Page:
Fava Santorinis
13.Jun.2015

Lathyrus clymenum, is a flowering plant in the Fabaceae family, native to the Mediterranean. The seeds are used to prepare a Greek dish called fava Santorini’s. The plant is cultivated mostly on the island of Santorini in Greece and was recently added to the European Union's products with a Protected Designation of Origin.

fava fresh

For 3,500 years residents of Santorini and neighboring islands have been cultivating the legume species Lathyrus fava tossclymenum, known elsewhere only as a wild plant. The peculiar ecosystem that was created by the volcanic explosions on Santorini island, the volcanic ash, the cellular soil, and the combination of humidity created by the sea and the drought, make the bean a unique resource. When weather conditions are good, farmers on the island can reap about 800 kilos of beans per hectares. A vulnerable crop, it can be destroyed by strong winds that blow away its flowers before they can yield the pea, by drought or by a sudden heat wave almost instantly. Its production is thus limited making it an expensive crop that costs €700 per acre. The cost to the consumers is about €9-10 per kilo.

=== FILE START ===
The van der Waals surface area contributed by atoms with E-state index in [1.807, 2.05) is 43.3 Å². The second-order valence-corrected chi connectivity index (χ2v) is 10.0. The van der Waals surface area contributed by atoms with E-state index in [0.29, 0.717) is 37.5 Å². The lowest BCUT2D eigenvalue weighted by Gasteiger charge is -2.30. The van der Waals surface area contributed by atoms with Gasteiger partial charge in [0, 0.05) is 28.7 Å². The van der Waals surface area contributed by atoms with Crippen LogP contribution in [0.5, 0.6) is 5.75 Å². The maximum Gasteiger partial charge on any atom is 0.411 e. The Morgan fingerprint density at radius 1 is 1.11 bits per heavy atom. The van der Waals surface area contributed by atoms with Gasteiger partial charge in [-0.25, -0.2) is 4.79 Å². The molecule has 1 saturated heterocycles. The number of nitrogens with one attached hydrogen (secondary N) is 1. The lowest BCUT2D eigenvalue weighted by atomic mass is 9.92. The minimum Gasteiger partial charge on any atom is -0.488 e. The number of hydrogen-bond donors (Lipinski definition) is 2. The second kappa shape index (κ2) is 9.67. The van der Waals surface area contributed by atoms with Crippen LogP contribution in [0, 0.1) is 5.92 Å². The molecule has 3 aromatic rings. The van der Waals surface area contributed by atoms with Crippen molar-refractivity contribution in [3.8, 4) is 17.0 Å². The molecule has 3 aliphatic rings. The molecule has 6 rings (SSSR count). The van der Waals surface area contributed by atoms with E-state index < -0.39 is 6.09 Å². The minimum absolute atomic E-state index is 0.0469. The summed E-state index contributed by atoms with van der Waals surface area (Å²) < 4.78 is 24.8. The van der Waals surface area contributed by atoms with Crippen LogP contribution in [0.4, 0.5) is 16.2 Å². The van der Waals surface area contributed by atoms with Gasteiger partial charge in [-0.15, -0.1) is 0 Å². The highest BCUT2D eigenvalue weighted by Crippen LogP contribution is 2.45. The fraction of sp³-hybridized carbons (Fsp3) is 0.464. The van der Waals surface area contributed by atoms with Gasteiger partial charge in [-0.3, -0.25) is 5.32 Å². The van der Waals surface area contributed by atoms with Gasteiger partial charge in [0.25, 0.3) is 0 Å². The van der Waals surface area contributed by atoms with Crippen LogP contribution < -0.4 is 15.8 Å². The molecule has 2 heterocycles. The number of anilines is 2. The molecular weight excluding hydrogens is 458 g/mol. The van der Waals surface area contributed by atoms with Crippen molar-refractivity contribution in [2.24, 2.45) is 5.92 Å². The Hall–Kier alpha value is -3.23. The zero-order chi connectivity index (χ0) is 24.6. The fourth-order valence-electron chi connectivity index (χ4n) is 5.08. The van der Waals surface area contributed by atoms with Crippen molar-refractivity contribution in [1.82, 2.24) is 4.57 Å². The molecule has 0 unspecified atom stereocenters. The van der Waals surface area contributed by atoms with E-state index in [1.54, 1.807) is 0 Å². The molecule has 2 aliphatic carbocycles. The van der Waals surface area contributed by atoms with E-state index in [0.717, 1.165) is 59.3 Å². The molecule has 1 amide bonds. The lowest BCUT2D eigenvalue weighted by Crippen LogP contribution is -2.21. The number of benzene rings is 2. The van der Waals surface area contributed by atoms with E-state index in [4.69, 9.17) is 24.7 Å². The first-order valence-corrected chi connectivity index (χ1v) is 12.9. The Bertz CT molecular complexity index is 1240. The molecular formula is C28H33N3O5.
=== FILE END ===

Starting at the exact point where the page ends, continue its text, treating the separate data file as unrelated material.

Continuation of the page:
The fava is put into cold water for about two hours. Then mix with chopped onion into a pot with enough water and bring to boil, the fava is then simmered until it becomes porridge. Then using a mixer, it is made into smooth mush. It is salted and boiled a little again and typically served with chopped onion, olive oil and lemon juice. (recipe)

fava peas 

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